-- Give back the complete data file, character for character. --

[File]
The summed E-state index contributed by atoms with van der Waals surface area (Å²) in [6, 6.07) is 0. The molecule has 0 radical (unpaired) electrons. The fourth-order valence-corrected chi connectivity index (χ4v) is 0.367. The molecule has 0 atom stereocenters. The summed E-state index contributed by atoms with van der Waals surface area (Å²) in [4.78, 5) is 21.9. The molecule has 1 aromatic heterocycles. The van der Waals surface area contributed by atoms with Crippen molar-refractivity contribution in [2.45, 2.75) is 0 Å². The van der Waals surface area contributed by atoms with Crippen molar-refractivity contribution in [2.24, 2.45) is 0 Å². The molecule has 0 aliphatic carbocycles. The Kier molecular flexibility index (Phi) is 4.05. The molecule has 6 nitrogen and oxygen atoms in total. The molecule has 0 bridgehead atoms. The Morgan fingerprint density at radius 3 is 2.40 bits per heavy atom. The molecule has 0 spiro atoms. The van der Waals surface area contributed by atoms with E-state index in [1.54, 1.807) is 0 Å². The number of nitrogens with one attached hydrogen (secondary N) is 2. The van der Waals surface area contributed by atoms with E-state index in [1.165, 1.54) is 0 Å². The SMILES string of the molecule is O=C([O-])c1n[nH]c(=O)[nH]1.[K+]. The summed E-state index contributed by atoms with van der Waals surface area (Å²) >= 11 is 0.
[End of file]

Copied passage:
The summed E-state index contributed by atoms with van der Waals surface area (Å²) in [6, 6.07) is 0. The molecule has 0 radical (unpaired) electrons. The fourth-order valence-corrected chi connectivity index (χ4v) is 0.367. The molecule has 0 atom stereocenters. The summed E-state index contributed by atoms with van der Waals surface area (Å²) in [4.78, 5) is 21.9. The molecule has 1 aromatic heterocycles. The van der Waals surface area contributed by atoms with Crippen molar-refractivity contribution in [2.45, 2.75) is 0 Å². The van der Waals surface area contributed by atoms with Crippen molar-refractivity contribution in [2.24, 2.45) is 0 Å². The molecule has 0 aliphatic carbocycles. The Kier molecular flexibility index (Phi) is 4.05. The molecule has 6 nitrogen and oxygen atoms in total. The molecule has 0 bridgehead atoms. The Morgan fingerprint density at radius 3 is 2.40 bits per heavy atom. The molecule has 0 spiro atoms. The van der Waals surface area contributed by atoms with E-state index in [1.54, 1.807) is 0 Å². The number of nitrogens with one attached hydrogen (secondary N) is 2. The van der Waals surface area contributed by atoms with E-state index in [1.165, 1.54) is 0 Å². The SMILES string of the molecule is O=C([O-])c1n[nH]c(=O)[nH]1.[K+]. The summed E-state index contributed by atoms with van der Waals surface area (Å²) >= 11 is 0.